Donald Trump Claims Black Pastors Didn’t Tell Him to Change His Tone at Meeting

PHOTO:In this file photo, Republican presidential candidate Donald Trump speaks during a town hall meeting, Nov. 19, 2015, in Newton, Iowa. PlayScott Olson/Getty Images
WATCH Donald Trump on the Defensive

GOP front-runner Donald Trump concluded a meeting today of African-American pastors with the backing of some of the participants, but not the blanket endorsement he had initially advertised.

The outcome of his New York meeting didn't seem to faze Trump, however, saying he was "amazed" by today's events and it was a “beautiful thing" that none of the attendees asked him to change the tone of his message.

“I think they want to see victory because it is about we want to win and we want to win together,” he said after the meeting this afternoon.

Trump’s campaign had originally promoted today’s meeting, which reportedly involved nearly 100 African-American pastors, as an endorsement, sending out a news release Wednesday using that language. The meeting was supposed to be followed by a news conference, which was canceled this weekend, and no media was invited to the closed meeting.

But Trump was endorsed by some members of the group, including the Rev. Darrell Scott of the New Spirit Revival Center in Cleveland Heights, Ohio, and Pastor Steve Parson, a Richmond-area minister in Virginia.

“He’s best for not only the country but certainly the black community,” Parson said. “We’re wanting to get off of welfare and we feel that can be done through the information the knowledge of a person like Donald Trump.”

While other participants didn’t outright condone him, they also didn’t endorse him, expressing reservations about comments Trump has previously made that could be construed as offensive.

“We’re deeply disturbed by the lack of empathy that he seems to show,” one participant who was invited by Scott said before the meeting. “I think that’s a real thing to talk about.”

After news of the meeting became public, over 100 leaders in the African-American community published an open letter to the ministers, urging the attendees to consider Trump’s rhetoric on the campaign trail, which they called “overtly divisive and racist.”

“I was told it was an endorsement,” Trump said today of the meeting on MSNBC’s “Morning Joe.” “I have fantastic relationships with the people, but I think pressure was put on them when they heard there was a meeting by people who disagree.”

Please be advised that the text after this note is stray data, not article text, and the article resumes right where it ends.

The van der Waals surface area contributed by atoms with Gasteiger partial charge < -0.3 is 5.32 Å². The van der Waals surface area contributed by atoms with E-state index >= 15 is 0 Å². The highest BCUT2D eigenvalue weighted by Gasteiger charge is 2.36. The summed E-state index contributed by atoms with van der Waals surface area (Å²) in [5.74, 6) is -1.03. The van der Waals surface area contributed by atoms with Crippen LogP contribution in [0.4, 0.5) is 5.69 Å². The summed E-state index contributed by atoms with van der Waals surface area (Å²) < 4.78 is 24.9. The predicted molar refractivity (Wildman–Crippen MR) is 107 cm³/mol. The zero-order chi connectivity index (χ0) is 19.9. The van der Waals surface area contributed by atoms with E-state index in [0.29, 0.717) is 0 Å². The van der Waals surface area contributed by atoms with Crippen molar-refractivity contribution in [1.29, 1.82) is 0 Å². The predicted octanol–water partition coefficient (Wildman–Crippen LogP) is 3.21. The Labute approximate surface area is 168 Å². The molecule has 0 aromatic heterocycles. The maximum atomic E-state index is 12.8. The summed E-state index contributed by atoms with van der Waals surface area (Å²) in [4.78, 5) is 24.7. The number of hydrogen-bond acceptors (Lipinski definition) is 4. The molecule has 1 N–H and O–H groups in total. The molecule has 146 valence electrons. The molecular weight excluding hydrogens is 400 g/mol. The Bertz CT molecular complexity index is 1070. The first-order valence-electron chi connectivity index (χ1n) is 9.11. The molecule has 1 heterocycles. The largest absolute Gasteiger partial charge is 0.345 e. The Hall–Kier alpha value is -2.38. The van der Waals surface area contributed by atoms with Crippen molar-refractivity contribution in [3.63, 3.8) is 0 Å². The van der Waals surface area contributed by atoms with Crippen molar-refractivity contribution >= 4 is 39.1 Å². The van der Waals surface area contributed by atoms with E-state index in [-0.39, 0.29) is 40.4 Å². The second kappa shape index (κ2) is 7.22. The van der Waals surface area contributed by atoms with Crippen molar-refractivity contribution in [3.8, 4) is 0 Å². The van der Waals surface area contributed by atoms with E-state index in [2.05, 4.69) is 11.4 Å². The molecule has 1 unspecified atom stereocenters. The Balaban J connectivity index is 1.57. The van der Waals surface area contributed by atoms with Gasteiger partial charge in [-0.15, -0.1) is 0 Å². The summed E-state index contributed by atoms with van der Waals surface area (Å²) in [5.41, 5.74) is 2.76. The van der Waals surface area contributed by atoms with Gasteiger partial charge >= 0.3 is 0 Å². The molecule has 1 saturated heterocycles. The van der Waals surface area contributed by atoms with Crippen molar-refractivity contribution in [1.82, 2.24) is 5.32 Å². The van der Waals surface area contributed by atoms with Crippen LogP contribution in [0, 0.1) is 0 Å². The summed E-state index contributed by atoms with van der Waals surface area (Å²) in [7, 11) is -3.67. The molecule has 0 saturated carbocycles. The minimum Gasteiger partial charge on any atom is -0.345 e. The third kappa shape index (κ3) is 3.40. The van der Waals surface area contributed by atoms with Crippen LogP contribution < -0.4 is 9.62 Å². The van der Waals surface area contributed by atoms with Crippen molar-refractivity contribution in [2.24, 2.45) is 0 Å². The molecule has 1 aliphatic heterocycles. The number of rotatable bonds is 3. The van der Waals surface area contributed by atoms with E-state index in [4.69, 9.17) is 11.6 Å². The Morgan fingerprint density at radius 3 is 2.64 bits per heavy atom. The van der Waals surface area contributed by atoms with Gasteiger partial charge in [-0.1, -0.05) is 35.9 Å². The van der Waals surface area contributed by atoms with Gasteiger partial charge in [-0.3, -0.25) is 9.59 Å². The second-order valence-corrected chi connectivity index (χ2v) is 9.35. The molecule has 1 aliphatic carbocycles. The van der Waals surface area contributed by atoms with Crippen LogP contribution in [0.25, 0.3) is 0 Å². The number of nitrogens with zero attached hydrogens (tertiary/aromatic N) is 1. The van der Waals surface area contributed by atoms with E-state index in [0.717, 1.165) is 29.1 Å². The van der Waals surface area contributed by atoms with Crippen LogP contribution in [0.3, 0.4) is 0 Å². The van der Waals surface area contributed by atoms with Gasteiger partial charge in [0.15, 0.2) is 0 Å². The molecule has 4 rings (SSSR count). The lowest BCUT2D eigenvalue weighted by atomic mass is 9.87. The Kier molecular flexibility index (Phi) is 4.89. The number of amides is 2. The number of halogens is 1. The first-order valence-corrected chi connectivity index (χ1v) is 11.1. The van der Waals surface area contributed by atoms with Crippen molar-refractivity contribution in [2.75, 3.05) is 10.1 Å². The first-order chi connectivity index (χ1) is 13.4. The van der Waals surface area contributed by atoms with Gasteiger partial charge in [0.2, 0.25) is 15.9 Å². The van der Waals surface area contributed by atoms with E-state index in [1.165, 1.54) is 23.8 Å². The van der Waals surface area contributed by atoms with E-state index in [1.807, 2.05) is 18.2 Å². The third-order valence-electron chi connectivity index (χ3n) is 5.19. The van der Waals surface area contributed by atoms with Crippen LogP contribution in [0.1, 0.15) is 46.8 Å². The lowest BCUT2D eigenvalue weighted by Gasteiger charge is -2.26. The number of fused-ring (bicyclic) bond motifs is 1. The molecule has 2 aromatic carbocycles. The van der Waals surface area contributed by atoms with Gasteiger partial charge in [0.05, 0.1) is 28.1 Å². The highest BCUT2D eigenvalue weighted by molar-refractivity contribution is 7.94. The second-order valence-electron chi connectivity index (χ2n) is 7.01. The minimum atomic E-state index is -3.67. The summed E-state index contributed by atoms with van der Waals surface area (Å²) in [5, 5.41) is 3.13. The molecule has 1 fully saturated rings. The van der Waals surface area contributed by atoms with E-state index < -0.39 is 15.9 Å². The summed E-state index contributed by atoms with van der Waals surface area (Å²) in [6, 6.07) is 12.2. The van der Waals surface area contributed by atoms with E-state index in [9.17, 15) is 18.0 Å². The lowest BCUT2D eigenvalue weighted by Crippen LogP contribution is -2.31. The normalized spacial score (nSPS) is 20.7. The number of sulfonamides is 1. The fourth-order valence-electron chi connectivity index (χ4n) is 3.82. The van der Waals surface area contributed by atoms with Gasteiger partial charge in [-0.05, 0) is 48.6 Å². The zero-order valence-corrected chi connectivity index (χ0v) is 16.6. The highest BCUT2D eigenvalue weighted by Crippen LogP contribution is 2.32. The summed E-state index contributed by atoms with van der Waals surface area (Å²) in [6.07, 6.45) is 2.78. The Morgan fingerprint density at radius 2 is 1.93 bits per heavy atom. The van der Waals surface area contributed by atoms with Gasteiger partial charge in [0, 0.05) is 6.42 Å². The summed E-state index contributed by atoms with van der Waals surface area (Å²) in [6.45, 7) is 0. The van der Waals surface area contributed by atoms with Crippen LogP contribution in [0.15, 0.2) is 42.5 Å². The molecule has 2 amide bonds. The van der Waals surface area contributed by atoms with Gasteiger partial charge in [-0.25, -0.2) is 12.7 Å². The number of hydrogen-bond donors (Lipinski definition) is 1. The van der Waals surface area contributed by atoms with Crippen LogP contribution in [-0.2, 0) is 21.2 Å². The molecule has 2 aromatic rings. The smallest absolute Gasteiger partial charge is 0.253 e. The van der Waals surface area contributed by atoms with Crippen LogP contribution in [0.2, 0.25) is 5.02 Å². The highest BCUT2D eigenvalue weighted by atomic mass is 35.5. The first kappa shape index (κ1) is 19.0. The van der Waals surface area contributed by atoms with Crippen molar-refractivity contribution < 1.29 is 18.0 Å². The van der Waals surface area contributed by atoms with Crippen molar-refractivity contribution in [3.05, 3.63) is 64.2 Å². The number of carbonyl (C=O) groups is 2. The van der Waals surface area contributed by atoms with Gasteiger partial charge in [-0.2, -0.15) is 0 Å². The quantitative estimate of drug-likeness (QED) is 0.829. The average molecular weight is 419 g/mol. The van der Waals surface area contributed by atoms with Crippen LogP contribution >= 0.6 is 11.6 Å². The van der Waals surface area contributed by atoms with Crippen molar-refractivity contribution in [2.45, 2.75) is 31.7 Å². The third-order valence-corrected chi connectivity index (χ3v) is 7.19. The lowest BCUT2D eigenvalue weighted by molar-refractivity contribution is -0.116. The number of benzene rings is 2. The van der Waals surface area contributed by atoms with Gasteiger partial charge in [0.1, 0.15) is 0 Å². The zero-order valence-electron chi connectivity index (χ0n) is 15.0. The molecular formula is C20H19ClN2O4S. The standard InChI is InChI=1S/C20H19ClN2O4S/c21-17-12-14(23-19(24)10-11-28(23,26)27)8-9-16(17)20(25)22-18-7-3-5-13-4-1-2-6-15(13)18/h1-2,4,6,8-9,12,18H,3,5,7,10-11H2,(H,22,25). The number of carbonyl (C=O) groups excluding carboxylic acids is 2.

Katrina Pierson, the Trump campaign's national spokeswoman, said today on CNN's “New Day” that it would be too confusing to label the meeting as an endorsement because the entire group was not endorsing him.

"A lot of the pastors were concerned they might get backlash if they weren't one of the pastors that were endorsing at this time," Pierson explained on “New Day.”

"So the campaign decided, you know what? We want to have the meeting. All the pastors will meet with Mr. Trump and we'll close it to the media."

Trump, 69, also stood by his comments about Muslims cheering on 9/11 in New Jersey, insisting this morning he saw the footage, and did not confuse it with scenes of celebrations from the West Bank. When asked why no one could find the video, Trump said it had not been archived properly.

“Fourteen, 15 years ago, they didn't put it in files. They destroy half the stuff,” Trump asserted.

Trump reiterated that Serge Kovaleski, who wrote the 2001 Washington Post article claiming that authorities detained people “allegedly seen celebrating the attacks,” which Trump had been citing as defense for his claims at rallies, is now trying to pull back his reporting.

Trump is embroiled in a controversy over whether he mocked Kovaleski’s disability during a rally last week. He has denied mocking the reporter.